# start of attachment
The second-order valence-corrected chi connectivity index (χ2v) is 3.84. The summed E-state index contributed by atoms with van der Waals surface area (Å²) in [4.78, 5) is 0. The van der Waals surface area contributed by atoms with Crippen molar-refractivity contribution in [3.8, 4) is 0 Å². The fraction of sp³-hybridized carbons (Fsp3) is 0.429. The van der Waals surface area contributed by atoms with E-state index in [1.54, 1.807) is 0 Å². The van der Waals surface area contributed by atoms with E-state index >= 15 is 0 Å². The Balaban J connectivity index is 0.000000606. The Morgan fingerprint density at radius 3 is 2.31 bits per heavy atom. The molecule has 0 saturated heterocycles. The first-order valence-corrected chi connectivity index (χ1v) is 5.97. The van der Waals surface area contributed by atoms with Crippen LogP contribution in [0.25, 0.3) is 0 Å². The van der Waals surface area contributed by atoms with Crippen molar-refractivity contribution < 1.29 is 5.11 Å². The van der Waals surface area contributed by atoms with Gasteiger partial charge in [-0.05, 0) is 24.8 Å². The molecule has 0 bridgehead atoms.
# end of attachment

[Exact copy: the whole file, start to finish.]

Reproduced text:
The second-order valence-corrected chi connectivity index (χ2v) is 3.84. The summed E-state index contributed by atoms with van der Waals surface area (Å²) in [4.78, 5) is 0. The van der Waals surface area contributed by atoms with Crippen molar-refractivity contribution in [3.8, 4) is 0 Å². The fraction of sp³-hybridized carbons (Fsp3) is 0.429. The van der Waals surface area contributed by atoms with E-state index in [1.54, 1.807) is 0 Å². The van der Waals surface area contributed by atoms with E-state index >= 15 is 0 Å². The Balaban J connectivity index is 0.000000606. The Morgan fingerprint density at radius 3 is 2.31 bits per heavy atom. The molecule has 0 saturated heterocycles. The first-order valence-corrected chi connectivity index (χ1v) is 5.97. The van der Waals surface area contributed by atoms with Crippen LogP contribution in [0.25, 0.3) is 0 Å². The van der Waals surface area contributed by atoms with Crippen molar-refractivity contribution < 1.29 is 5.11 Å². The van der Waals surface area contributed by atoms with Gasteiger partial charge in [-0.05, 0) is 24.8 Å². The molecule has 0 bridgehead atoms.